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In the linux/unix machine I am using, I am just a normal user. However, I want a version control system to manage my files to prevent accidental delete/rename/lost/modification. Obviously I don't have the right to install a version control into the machine. Do we have a portable version of such version control system?

Most likely I use AIX. or Red Hat Linux.

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you may find that you can setup rsync or similar with a user cronjob to backup your files without needing to install anything. – Sirex Aug 18 '11 at 9:40

Version control system is a program like any other. You can install it system-wide or locally if you like. Read the first two lines of GIT installation instructions for example.

Also, if you are going to build anything to run as normal user, you might be interested in the question about running your own programs.

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For your intended use, the ancient, but serviceable RCS or CVS systems may already exist on both AIX and Red Hat, and are perfectly acceptable for a single user. They're easy to learn, fast, aren't heavy on resources, and are very, very well debugged code. IDE and GUI clients abound for CVS. You can compile both systems yourself, and put the executables just about anywhere (like $HOME/bin).

CVS allows you to put a "repository" in an arbitrary directory, which might get you backups (of the repository) for free, eliminating that headeache.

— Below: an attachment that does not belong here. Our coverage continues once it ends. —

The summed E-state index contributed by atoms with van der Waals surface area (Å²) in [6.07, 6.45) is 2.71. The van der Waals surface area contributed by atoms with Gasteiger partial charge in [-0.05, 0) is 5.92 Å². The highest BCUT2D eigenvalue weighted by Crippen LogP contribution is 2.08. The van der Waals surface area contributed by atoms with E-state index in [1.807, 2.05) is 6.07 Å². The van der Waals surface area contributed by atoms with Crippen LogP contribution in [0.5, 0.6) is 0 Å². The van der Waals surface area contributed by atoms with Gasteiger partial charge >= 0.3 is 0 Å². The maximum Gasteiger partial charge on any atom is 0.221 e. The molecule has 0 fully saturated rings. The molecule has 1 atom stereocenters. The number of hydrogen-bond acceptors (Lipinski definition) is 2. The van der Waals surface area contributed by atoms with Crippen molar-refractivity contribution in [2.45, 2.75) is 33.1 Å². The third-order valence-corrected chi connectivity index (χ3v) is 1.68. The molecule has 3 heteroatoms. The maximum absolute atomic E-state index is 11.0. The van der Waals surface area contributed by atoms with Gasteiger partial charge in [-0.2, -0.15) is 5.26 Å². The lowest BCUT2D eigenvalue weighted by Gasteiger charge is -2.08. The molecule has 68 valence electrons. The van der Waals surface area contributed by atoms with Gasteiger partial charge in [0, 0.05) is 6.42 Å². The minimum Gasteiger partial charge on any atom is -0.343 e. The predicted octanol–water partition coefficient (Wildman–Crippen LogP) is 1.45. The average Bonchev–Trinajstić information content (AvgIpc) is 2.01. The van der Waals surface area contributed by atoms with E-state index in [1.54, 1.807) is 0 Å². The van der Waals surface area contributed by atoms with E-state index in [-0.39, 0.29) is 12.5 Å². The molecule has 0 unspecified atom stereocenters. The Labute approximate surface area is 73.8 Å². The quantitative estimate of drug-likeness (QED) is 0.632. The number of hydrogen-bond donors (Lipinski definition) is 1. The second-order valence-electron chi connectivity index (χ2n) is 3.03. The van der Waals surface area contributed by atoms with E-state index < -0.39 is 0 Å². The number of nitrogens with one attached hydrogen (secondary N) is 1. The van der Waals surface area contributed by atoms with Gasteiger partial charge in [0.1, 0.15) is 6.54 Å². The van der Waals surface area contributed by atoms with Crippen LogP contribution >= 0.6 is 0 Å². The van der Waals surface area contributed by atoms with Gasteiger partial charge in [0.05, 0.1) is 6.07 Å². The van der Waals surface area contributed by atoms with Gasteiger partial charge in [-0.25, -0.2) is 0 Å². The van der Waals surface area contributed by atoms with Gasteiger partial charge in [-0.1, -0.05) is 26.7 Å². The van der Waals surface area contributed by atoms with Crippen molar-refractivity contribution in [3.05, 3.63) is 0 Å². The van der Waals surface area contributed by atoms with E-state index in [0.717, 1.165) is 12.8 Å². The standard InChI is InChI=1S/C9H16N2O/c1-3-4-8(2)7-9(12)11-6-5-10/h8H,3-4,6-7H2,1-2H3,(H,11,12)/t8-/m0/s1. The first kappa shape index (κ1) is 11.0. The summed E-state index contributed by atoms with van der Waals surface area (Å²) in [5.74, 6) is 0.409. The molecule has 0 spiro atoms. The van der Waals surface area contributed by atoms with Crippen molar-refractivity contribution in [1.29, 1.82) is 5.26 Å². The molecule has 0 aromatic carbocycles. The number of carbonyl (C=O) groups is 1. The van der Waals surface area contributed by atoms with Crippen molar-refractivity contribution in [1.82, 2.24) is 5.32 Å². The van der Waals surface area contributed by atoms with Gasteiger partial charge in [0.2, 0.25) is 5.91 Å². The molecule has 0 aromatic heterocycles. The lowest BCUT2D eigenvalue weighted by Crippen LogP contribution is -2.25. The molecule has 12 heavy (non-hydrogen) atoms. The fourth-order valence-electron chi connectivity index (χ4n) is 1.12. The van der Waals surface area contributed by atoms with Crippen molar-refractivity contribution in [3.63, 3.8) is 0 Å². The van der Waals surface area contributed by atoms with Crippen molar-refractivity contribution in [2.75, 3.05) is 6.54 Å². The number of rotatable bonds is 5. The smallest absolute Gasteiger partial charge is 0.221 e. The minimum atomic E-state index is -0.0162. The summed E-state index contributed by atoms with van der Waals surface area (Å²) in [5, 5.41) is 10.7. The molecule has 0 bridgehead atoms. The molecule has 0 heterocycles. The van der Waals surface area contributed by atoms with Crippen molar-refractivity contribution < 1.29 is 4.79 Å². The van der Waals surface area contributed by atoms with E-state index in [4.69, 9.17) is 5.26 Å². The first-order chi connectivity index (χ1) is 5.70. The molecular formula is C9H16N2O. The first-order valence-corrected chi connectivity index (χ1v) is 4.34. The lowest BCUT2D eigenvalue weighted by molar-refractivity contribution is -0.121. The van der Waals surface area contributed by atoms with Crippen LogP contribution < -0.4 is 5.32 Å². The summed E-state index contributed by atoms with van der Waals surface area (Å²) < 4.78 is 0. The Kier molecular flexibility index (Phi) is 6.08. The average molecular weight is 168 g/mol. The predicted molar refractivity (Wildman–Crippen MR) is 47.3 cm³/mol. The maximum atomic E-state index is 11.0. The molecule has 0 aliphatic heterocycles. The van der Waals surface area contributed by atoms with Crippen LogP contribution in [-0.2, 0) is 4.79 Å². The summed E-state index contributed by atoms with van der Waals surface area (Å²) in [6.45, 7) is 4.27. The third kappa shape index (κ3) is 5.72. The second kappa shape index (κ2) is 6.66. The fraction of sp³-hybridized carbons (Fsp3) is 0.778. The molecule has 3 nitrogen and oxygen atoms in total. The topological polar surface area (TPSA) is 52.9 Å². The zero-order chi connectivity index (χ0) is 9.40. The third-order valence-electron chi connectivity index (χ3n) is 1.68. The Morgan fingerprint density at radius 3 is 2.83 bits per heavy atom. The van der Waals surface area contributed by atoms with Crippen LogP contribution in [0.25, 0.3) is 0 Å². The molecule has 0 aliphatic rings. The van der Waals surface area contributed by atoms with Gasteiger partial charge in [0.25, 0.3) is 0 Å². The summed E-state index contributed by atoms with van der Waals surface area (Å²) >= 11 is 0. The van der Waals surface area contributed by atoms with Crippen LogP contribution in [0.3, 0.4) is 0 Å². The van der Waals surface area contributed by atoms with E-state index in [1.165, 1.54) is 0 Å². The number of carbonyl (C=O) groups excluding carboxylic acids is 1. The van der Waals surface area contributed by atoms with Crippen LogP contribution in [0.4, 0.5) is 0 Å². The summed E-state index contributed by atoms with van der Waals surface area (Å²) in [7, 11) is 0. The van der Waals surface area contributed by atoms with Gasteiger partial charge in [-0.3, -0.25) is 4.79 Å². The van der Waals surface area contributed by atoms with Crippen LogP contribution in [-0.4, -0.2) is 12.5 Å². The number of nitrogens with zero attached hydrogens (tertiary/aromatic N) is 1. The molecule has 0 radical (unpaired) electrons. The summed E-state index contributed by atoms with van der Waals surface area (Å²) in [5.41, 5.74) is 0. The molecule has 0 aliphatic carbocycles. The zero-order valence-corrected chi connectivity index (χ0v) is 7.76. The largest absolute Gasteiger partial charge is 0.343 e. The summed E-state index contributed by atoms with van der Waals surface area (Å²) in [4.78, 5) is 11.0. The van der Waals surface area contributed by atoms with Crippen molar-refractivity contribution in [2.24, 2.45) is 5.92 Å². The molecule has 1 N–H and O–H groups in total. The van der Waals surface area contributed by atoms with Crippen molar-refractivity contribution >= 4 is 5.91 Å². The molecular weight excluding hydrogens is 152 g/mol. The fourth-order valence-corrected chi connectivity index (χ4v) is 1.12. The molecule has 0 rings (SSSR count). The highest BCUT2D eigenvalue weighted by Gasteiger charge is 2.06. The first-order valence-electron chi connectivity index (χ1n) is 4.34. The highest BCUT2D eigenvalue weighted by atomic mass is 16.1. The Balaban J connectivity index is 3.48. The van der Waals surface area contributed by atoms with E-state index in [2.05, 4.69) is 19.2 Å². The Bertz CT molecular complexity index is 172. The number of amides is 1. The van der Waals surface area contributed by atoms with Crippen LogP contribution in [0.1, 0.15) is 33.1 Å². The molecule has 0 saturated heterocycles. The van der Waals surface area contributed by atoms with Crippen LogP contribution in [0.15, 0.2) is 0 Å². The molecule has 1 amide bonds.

With RCS, you've either got ugly RCS/ directories everywhere, or you can use symlinks to a "repository".

Sometimes old school is the best school.

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I really like the simplicity and all-in-one "self-contained" features of Fossil, especially for smaller "projects" like version control of configuration files and scripts. I haven't used it for larger projects but there are a number of testimonials on the site:


and an "open source" book available for download at the web site that gives a solid introduction to how to use fossil. Fossil is BSD licensed, and simple to use (i.e it replaces ci co rcs) . but it has lots of advanced DVCS features as well, just like mercurial and git.

Bonus: it's fairly easy to get running on different platforms: *BSD, Windows, Unix, Linux and OS X, and a small static binary has built in networked VCS, wiki and bug tracker(!!) It's worth trying (and following the development) even if other tools are more popular at the moment.

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Try SourceAnywhere Hosted. Its Java client works well on Linux.

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